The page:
ZFIN ID: ZDB-PUB-011031-5
Antibody to the HNK-1 glycoepitope affects fasciculation and axonal pathfinding in the developing posterior lateral line nerve of embryonic zebrafish
Becker, T., Becker, C.G., Schachner, M., and Bernhardt, R.R.
Date: 2001
Source: Mechanisms of Development   109(1): 37-49 (Journal)
Registered Authors: Becker, Catherina G., Becker, Thomas, Bernhardt, Robert, Schachner, Melitta
Keywords: cell adhesion molecules; axon growth; NCAM; Li
MeSH Terms:
  • Animals
  • Antibodies, Monoclonal/metabolism
  • Antibody Specificity
  • Axons/physiology*
  • Biomarkers
  • CD57 Antigens/metabolism
  • CD57 Antigens/physiology*
  • Epitopes, B-Lymphocyte/metabolism
  • Epitopes, B-Lymphocyte/physiology
  • Fasciculation
  • Glycoproteins/metabolism
  • Glycoproteins/physiology*
  • Nervous System/embryology*
  • Nervous System/metabolism
  • Neurons/metabolism
  • Zebrafish
PubMed: 11677051 Full text @ Mech. Dev.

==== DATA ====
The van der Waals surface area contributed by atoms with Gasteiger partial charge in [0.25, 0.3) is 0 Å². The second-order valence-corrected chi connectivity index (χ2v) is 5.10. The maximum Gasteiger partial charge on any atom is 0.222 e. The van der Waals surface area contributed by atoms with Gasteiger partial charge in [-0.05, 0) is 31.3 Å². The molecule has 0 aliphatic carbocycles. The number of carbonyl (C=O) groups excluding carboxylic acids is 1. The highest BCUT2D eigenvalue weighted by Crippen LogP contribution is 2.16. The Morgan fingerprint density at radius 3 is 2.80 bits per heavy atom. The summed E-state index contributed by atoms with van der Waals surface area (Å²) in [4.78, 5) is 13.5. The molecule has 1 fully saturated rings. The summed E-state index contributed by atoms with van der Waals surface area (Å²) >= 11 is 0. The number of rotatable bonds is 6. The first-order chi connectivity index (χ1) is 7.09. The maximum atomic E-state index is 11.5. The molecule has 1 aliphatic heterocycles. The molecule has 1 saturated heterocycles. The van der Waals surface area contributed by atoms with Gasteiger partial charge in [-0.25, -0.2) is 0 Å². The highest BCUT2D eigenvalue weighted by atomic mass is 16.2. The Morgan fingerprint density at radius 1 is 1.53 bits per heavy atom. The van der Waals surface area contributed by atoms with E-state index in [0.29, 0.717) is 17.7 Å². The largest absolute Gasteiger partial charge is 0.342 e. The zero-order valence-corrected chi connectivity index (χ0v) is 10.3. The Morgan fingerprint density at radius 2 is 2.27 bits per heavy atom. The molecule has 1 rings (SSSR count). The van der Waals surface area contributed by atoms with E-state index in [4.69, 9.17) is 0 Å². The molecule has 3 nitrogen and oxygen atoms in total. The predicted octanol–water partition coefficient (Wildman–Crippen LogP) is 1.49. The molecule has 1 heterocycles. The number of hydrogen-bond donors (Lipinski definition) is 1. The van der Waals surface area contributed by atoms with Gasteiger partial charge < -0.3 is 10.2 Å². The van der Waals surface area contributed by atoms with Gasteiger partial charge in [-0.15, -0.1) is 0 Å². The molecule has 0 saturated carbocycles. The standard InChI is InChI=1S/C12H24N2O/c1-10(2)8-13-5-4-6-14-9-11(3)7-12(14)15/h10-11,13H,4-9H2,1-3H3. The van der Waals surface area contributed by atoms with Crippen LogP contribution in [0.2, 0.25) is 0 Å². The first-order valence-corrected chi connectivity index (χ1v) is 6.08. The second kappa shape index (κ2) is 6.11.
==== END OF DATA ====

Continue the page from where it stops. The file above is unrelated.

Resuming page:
The HNK-1 glycoepitope, carried by many cell recognition molecules, is present in the developing posterior lateral line nerve and on other primary axons of zebrafish. To elucidate the function of HNK-1 in vivo, the antibody 412 to HNK-1 was injected into zebrafish embryos at 16 h post fertilization (hpf). The injected antibody bound specifically to axons carrying HNK-1. This treatment selectively affected the growth of either one or both posterior lateral line nerves in 39% of the experimental cases (13 of 33 animals), which was significantly more (P<0.0002) than in uninjected, vehicle injected, and non-immune IgG injected controls (1.2% of the animals; one of 85 animals), as assessed at 27 or 33 hpf. Other HNK-1 immunoreactive nerves, such as the ventral motor nerves were unaffected, indicating that antibody binding per se did not interfere with axon growth. The primordium of the posterior lateral line was not affected in its caudal migration and in depositing differentiating neuromasts along the trunk, showing that injections did not retard development and that initial formation of lateral line organs is probably independent of contact with nerve fibers. We suggest that the HNK-1 glycoepitope is an important modulator of embryonic nerve growth.